Arthur (Art) Adams is active/lives in Massachusetts. Arthur Adams is known for superhero comic illustration, penciller, inker.
Biography from the Archives of askART
Arthur "Art" Adams is an American comic book artist and writer. He first broke into the American comic book industry with the 1985 Marvel Comics miniseries Longshot. His subsequent interior comics work includes a number of Marvel's major books, including The Uncanny X-Men, Excalibur, X-Factor, Fantastic Four, Hulk and Ultimate X, as well books by various other publishers, such as Action Comics, Vampirella, The Rocketeer and The Authority. Adams has also illustrated books featuring characters for which he has a personal love, such as Godzilla, The Creature from the Black Lagoon and Gumby, the latter of which garnered him a 1988 Eisner Award for Best Single Issue.
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In 1994, Adams joined a group of creators that included Frank Miller, John Byrne and Mike Mignola to form Legend, an imprint of creator-owned comics published by Dark Horse Comics, through which Adams published Monkeyman and O'Brien, a science fiction adventure series featuring archetypal sci-fi monsters that Adams wrote and illustrated.
Because of his reputedly tight, labor-intensive penciling style, which was initially influenced by Michael Golden and Walter Simonson, and his admittedly slow pace, Adams does not work as the regular artist on long-running monthly series, but usually provides artwork for short storylines, one-shots, miniseries or contributions to anthologies, such as his 2002–2004 work on "Jonni Future", a pulp science fiction series he co-created with Steve Moore for the Wildstorm Productions anthology Tom Strong's Terrific Tales, and his 2008 work on Hulk #7 - 9. He has also done design work for toys and video games.
Arthur Adams was born on April 5, 1963 in Holyoke, Massachusetts. His father was a load master in the United States Air Force, and as a result, Adams frequently moved with his parents and four younger brothers to places that included West Virginia. When Adams was five years old, the family settled in Vacaville, California, near Travis Air Force Base. Adams' first exposure to superhero and monster comics came through the ones his mother would buy for him once a month at a thrift store.
His enthusiasm for superhero stories by particular creators began when his father returned from an overseas trip with the first Marvel Treasury Grab-Bag, which included stories by Ross Andru, Wally Wood, and Gene Colan. He particularly liked Marvel Comics for their stories with monster-like characters like the Thing, the Hulk and Man-Thing. He became interested in dinosaurs and monsters like King Kong after watching Creature Features on TV every Saturday, and Universal Monster movies such as Frankenstein and Creature from the Black Lagoon. He also enjoyed superhero and science fiction programming, such as Super Friends, Ralph Bakshi's Spider-Man cartoon and Star Trek. Adams enjoyed drawing frequently in his youth, as far back as he could remember.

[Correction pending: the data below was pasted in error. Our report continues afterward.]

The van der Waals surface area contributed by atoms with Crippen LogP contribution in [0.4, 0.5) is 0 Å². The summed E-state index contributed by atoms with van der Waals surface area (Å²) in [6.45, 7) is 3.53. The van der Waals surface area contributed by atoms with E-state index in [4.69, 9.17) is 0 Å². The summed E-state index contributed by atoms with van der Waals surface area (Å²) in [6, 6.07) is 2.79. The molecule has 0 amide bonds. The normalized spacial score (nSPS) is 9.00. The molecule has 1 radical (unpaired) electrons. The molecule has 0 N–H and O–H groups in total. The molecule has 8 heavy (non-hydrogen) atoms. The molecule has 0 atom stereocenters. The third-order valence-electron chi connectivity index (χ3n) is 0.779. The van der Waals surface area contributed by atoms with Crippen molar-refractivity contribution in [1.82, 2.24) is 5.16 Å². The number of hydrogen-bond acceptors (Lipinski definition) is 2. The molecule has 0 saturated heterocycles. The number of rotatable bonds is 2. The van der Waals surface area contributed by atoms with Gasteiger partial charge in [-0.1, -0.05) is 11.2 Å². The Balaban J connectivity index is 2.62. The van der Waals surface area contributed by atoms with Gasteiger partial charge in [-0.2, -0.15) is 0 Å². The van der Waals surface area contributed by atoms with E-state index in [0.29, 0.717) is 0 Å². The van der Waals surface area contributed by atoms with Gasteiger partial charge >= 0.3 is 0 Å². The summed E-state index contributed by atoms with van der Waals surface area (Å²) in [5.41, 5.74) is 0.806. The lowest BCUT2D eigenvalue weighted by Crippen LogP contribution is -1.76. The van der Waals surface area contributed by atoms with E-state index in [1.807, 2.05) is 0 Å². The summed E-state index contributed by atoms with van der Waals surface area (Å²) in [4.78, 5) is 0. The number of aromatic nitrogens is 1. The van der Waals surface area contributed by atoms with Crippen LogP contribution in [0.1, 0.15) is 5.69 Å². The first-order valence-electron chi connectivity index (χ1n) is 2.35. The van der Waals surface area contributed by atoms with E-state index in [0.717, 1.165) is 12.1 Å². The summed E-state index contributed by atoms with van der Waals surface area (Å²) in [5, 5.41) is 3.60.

Adams first thought about drawing comics professionally while in high school, when he bought Marvel Comics' Micronauts #1, which was illustrated by Michael Golden, the first artist Adams noticed significantly. Adams would subsequently seek out work by other artists, and names as influences Barry Windsor-Smith, Mike Kaluta, Bernie Wrightson and Terry Austin. After a female classmate Adams was attracted to talked him into joining the acting club, Adams also considered becoming an actor, eventually doing community theater for two years. He quit acting when he turned 19, in order to concentrate on drawing.
Adams is married to Joyce Chin, a comics artist who has inked a number of his cover pencils. Adams has also inked Chin's pencils, as on Xena: Warrior Princess #4 (January 2000).As of 1997 they lived in Portland, Oregon, but as of 2001 they and their children live in San Francisco, California.
Regarding religion, Adams has stated that he does not believe in "any particular god". His favorite Godzilla film is Godzilla vs. The Thing, and his other favorites include Ghidorah, the Three-Headed Monster and Monster Zero.
• 1986 Russ Manning Most Promising Newcomer Award
• 1988 Eisner Award for Best Single Issue (with Bob Burden for Gumby Summer Fun Special #1)
"Arthur Adams (comics)", Wikipedia, Jan. 2016
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